by Susan Francis
The Theology, Imagination and Culture masters degree (MATIC) at Sarum College is one of just a small handful of academic courses in the country which take on the complex but fruitful crossover of theology, imagination, and culture. As both a practicing artist, and someone with a personal history of involvement in faith organisations, it seemed to offer a much-needed platform to bring these two areas together, in perhaps more rigorous conversation than had previously been possible. What follows is a brief exploration into the realities of this endeavour. As I attempt to unwrap the nature of this experience, I will conclude by asking, where is the ‘here’ of now, compared to the ‘there’ of beginning, in other words, having set out on the MATIC path, where do I now find myself in terms of my faith, my relationship with art, and my commitment to furthering the dialogue between the disciplines of art and theology.
In his 1938 essay The Origin of the work of Art, the German philosopher Martin Heidegger said that artworks took the viewer from one place to another, that as the viewer approached the artwork they were transported, not simply to the image in front of them, but to a place of meaning beyond.(1) The American theologian Sallie McFague uses a similar turn of phrase when she writes about ‘God’s word, that strange truth that disrupts our ordinary world and moves us – and it – to a new place’.(2) To contemporary writer Jonathan Anderson, art and theology are ‘two lines of a railway track’ (3). All in all, it’s not difficult to see why art and theology might be so deeply entangled. Each seeks to move us to unchartered territory.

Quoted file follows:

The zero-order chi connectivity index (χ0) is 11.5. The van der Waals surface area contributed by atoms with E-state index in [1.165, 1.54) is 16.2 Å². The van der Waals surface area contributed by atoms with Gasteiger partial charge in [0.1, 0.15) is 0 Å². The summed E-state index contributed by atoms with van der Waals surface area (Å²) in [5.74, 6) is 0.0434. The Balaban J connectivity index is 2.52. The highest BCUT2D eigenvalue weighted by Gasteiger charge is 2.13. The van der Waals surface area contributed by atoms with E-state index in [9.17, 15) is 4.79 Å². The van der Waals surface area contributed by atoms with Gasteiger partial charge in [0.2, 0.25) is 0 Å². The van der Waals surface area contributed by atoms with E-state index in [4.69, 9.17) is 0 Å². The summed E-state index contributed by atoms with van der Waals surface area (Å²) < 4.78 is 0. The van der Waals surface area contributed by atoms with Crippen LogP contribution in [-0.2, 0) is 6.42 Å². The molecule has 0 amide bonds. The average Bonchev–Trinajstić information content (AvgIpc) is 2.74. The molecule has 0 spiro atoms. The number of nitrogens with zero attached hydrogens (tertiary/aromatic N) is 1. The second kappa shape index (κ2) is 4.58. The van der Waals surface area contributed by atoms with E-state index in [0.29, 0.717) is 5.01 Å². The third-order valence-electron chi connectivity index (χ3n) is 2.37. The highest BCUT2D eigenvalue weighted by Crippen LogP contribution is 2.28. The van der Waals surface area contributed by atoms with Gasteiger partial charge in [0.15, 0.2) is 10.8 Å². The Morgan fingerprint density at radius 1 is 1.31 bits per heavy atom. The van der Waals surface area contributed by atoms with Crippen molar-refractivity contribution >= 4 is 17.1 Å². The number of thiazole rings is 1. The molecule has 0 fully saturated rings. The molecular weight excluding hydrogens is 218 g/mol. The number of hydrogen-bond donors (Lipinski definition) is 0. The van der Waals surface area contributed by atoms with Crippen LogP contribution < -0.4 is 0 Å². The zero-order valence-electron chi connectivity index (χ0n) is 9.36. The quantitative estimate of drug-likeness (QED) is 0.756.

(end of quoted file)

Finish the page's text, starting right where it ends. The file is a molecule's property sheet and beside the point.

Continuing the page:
But not everyone wants to go on such a journey. In fact, both art and faith can often result in just the opposite – a digging in of heels if you like, a reinforcement of boundaries, a calcifying of ideas. While discussing public sculpture recently in my role as curator, one group participant was heard to say, ‘I don’t like art I don’t understand.’ Similarly, across all faiths, there will be people who will rigidly adhere to immovable doctrine, to the repetition of centuries-old traditions where they know exactly where they are and are comfortable residing there.
Thankfully, in the broad denominational offer, there is room for all persuasions, but it’s safe to say, that, when deciding to undertake the MATIC degree, one had better be up for the journey. Sitting in the small MATIC office discussing the possibility of applying for the course in 2018, the then course leader, Rev. Colin Greene, warned that such study may well disrupt one’s concept of faith. ‘Too late’ I replied, reflecting on some recent turbulent years leading up to this point, ‘it is already disrupted.’
One thing which seemed to unite all of the MATIC students was a need to question, to open up, to explore, to expand our edges and our boundaries. As the months went on, with a broad, challenging but rich programme of cultural, theological, and philosophical study, this was more than satisfied. With room for each student to follow their own area of fascination, I was drawn deeply into the liminal and ambiguous workings of the imagination inherent in the art experience. ‘Experience’ or ‘Erfahrung’ as the German translates, derives its etymological roots from the word ‘travel’, which might explain the particular capacity of German philosophers and theologians such as Hans Georg Gadamer and Paul Tillich to grasp the mobility inherent in the art experience.